In January of 2013 my friend and mentor, Rudy Lehman, died. Rudy had run Lehman Typesetting in Wilkinsburg from 1957-2013, and the shop houses a complete and classic working Linotype machine, something that is getting harder and harder to find. On a Friday after he died Rudy's family told me that metal scrappers were coming Monday to haul away the equipment in the shop. I asked them to please cancel that plan and I have been working ever since, raising money here and there, to buy the shop and the equipment. Rudy's family is delighted that someone wants to save the shop and I am about to sign a contract to take it over. I plan on turning into a working Linotype and photo lithography studio, available for projects by artists in Pittsburgh and beyond. As part of this plan, in September 2013 I will be attending Linotype University, a monthlong intensive course held at the Working Linotype Museum on the campus of Pry Plastics, Inc in Denmark, Iowa. Run by Larry Reid the course is a labor of love and preservation, free for people who have the equipment. Linotypes are amazing and beautiful machines! The Linotype is sometimes called a typesetting machine, but this is not correct: it does not set type. It is a substitute for typesetting. It is strictly speaking a composing machine, as it does composition but its product is not set type, but solid slugs in the form of lines of type with the printing face cast on the edge. Text is molded and cast into lead and after the printing process it is melted back down and used again. I am extremely excited to work with this extraordinary and evocative process and to be able to make it available to other artists.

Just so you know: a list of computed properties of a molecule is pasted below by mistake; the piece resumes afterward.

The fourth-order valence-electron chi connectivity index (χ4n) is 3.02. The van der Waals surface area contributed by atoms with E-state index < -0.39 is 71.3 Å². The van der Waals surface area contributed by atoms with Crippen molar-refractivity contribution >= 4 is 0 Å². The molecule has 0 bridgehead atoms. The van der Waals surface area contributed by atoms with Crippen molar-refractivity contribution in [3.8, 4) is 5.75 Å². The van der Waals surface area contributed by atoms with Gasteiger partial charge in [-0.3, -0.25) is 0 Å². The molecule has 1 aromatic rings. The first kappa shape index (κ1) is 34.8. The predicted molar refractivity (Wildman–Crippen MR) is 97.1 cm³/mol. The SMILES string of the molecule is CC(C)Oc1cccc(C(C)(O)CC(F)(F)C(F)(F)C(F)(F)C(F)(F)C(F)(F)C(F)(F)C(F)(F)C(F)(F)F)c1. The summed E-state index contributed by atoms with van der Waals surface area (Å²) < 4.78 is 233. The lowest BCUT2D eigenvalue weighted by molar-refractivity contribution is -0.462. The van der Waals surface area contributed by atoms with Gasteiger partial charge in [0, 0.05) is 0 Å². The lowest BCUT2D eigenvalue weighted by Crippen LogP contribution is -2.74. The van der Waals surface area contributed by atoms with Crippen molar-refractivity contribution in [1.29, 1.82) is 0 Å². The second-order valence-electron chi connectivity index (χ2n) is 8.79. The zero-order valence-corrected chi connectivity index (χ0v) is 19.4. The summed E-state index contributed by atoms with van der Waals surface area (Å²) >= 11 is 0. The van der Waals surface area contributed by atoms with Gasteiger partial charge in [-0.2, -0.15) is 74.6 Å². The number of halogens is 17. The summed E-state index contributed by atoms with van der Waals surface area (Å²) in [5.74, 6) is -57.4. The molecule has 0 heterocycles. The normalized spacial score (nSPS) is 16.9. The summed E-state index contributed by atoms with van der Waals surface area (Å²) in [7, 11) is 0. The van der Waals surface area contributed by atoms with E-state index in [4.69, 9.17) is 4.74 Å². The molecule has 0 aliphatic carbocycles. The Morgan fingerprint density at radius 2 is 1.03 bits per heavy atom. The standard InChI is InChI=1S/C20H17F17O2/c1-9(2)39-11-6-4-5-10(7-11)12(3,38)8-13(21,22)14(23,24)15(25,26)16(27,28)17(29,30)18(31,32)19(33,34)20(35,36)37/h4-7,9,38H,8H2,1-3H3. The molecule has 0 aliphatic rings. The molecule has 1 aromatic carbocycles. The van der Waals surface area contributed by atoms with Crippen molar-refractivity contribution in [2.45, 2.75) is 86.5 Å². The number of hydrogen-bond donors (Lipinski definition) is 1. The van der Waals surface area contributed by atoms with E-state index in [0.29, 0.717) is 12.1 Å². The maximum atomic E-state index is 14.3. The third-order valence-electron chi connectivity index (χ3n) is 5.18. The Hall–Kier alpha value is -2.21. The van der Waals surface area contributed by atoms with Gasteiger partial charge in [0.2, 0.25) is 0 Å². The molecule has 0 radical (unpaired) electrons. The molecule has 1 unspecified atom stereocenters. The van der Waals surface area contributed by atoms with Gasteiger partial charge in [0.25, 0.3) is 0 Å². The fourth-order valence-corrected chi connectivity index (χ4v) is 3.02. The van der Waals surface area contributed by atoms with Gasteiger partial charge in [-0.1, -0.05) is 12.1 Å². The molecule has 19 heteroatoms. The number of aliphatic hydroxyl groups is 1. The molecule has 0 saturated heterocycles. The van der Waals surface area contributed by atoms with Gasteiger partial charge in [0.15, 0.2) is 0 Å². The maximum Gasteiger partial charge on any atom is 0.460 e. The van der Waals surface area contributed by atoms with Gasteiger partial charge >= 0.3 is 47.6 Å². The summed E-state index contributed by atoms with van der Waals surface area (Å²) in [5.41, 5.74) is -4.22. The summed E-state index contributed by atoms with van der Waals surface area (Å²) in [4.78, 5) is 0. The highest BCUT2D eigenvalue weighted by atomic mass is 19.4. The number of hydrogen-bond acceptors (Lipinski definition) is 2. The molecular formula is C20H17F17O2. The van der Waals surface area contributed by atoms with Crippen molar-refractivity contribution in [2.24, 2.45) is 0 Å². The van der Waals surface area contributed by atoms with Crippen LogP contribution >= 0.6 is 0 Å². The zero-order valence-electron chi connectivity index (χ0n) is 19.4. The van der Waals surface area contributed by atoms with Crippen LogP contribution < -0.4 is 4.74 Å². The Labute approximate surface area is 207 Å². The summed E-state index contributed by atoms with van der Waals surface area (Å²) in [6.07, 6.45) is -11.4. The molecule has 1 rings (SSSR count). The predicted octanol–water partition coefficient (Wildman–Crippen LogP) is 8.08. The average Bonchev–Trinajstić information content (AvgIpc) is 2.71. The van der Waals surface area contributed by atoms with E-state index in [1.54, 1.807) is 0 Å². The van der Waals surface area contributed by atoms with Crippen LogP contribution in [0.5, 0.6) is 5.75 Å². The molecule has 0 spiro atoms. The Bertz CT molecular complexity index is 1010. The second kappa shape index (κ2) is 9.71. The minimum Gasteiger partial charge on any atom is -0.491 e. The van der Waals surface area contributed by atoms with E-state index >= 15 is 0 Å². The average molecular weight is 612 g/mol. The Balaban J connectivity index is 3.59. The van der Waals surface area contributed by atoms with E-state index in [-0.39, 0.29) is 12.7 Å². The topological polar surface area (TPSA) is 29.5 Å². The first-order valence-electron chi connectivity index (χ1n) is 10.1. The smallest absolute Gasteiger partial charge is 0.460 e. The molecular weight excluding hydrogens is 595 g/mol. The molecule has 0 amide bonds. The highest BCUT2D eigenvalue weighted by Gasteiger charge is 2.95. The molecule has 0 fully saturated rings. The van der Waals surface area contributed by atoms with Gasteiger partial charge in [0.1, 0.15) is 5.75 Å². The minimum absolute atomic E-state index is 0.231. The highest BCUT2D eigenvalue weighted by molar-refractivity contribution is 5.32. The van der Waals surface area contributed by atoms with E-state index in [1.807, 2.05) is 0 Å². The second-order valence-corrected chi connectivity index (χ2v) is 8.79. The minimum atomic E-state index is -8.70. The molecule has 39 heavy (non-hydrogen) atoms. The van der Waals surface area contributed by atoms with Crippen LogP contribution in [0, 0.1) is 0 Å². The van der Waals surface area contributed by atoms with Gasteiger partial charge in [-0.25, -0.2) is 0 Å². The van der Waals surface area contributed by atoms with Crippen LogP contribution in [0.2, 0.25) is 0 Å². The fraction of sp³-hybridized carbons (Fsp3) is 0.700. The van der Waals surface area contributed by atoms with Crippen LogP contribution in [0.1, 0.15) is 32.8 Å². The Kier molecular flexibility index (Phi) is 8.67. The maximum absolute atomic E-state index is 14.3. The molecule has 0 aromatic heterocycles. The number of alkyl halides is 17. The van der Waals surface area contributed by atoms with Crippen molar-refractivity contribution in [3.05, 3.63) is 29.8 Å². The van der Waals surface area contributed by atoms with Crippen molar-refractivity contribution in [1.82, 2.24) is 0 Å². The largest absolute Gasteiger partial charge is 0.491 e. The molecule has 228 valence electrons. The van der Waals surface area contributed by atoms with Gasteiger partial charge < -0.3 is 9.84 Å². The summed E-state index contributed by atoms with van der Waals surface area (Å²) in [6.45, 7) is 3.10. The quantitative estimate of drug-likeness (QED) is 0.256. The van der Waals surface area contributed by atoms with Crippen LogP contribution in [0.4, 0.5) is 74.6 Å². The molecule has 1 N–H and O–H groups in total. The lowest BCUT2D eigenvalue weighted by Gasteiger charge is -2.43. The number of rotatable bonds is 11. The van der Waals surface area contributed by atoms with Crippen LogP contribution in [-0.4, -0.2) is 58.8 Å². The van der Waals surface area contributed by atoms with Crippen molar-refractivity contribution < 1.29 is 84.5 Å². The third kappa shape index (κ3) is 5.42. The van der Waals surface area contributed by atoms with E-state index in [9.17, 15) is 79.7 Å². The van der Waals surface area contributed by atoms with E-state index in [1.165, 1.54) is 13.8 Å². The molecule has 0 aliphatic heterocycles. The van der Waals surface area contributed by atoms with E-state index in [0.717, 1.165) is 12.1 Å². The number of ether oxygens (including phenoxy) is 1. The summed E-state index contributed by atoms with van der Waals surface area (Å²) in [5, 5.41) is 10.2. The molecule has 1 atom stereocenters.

Funded by Pittsburgh, PA (October 2013)